Mil i Maria

Mil i Maria

Mil i Maria’s stage act is as much drama as it is music, with costumes and props playing their part in what is always a very physical and emotional experience.  Rocio, the singer, is a character. It’s a bit like she’s daring you to feel the extremes that are in life, whether they be anger and sadness or laughter and joy.  Her voice, and her songs, make you realise that we all spend most of our time with psychological buffers between ourselves and the world, and that, whilst those buffers keep us functioning sanely, it can be really good to shrug them off for a while.  Good music does that, and Rocio does it particularly well.  Without wanting to get too pretentious about things, there’s a really striking example of that in the song ‘Sao Paulo’.  If you’ve heard the track you’ll realise that the album title: ‘Nadie es Nadie’, comes from a section of the song where a Brazilian streetchild refutes the accusation that he is no-one, worthless.  The first time I heard the song was in a small bar, where Rocio and Coca were both performing without amplification.  It’s about streetids in Sao Paulo killing themselves on crack, and every time Rocio sings it you could swear that she was right there watching it happen, the voice is so committed and outraged.  Powerful stuff by anyone’s standards.  The funny thing though, is that when I first heard it with Rawle Bruce’s bassline added, it took me a completely different way.  Alone, it was challenging and stark, you felt the pain and the anger but were removed from it, like watching a tv report on an African famine and just being charity-jaded by it.  Yes, bad things happen, but I don’t do them and I can’t really do much to help.  Where did I put my drink?  Then Rawle came along and put this incredibly jaunty, almost calypso bassline on it and it just transformed.  That song is now a really compelling, bouncy track that makes you want to dance.  OK, so far, so normal.  The weird thing is that it actually gets more powerful, more inclusive.  You bounce along with the beat and you’re involved, implicated.  Somehow it becomes something that you can’t wash your hands off, that streetkids in Brazil are as much my problem as they are the Sao Paulo mayor’s, that we can bounce along to a nice bit of music and feel outraged that the interest rates have gone up and the property prices have gone down, but that there’s a world out there where just making it alive to the end of the day is a triumph, and that we all have responsibilities and that one day we’re all going to have to go and do something constructive and genuinely good.  And then she starts a new song and you feel relieved, and affected somehow, and incredibly, incredibly fortunate.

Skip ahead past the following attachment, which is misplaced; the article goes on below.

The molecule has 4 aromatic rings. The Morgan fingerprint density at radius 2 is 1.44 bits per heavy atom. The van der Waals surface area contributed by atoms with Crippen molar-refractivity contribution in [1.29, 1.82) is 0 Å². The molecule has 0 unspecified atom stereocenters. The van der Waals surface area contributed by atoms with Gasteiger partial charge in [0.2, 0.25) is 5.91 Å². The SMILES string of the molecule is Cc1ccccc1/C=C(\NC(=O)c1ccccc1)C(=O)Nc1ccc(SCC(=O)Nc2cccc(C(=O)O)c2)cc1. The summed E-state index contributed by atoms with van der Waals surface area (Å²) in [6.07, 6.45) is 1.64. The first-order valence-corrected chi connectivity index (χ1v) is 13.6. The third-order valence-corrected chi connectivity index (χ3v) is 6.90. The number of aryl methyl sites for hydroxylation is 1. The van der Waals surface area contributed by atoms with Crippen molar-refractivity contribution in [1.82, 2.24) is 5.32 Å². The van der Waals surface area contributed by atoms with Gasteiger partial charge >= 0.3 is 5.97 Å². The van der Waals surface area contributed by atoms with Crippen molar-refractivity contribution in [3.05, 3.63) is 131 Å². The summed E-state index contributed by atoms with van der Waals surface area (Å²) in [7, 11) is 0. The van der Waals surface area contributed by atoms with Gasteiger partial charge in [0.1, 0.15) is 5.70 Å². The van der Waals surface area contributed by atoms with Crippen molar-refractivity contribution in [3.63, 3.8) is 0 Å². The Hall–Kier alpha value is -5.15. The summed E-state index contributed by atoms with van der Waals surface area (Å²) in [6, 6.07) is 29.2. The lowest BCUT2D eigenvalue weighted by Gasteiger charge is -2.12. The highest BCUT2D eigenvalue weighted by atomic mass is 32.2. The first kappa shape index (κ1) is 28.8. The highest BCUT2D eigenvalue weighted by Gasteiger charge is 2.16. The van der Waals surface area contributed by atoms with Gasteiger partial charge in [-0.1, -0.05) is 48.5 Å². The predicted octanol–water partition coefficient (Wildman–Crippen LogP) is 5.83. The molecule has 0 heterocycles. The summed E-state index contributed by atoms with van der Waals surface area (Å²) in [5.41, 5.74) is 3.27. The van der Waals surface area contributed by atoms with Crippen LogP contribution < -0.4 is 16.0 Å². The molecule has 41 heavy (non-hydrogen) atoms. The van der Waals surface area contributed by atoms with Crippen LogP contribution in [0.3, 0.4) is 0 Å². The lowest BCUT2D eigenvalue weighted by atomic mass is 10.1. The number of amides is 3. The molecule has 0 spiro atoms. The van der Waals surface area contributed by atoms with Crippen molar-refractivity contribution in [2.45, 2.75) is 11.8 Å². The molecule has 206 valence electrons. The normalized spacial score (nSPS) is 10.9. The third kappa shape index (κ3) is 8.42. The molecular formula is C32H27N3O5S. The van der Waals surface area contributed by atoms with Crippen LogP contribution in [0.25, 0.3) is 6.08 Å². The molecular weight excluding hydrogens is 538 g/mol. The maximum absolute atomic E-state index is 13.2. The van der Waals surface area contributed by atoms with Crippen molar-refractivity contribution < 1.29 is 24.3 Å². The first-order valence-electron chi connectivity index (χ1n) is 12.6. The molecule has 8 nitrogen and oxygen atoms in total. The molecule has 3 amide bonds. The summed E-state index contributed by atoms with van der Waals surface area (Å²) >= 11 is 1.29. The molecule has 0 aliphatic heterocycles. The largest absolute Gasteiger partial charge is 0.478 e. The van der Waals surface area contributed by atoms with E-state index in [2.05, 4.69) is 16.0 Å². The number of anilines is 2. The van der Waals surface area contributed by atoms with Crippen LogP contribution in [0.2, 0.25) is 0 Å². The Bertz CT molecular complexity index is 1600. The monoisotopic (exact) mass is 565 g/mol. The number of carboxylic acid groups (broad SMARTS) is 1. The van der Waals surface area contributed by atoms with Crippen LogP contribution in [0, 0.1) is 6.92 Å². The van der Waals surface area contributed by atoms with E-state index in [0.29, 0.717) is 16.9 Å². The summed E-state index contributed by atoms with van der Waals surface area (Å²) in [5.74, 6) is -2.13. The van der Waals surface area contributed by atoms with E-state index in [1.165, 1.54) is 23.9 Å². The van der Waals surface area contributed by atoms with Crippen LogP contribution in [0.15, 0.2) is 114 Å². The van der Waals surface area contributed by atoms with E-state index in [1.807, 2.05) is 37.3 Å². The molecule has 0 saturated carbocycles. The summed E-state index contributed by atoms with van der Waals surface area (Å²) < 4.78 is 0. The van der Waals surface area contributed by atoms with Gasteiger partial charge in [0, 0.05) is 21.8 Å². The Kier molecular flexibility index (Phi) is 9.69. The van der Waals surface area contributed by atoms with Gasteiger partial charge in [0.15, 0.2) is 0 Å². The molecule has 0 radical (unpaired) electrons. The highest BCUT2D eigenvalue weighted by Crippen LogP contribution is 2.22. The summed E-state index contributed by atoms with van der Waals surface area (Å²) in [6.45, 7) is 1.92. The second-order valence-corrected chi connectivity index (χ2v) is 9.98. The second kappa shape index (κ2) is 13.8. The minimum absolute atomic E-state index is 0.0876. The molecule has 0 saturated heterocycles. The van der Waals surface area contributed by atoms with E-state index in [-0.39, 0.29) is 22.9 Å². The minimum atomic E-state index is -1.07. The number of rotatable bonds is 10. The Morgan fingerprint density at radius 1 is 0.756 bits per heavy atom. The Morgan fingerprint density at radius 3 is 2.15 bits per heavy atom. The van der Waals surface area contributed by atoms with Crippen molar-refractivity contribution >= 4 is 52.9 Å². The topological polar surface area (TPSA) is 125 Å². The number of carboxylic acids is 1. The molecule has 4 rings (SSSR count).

Mil i Maria, ‘Sao Paulo’

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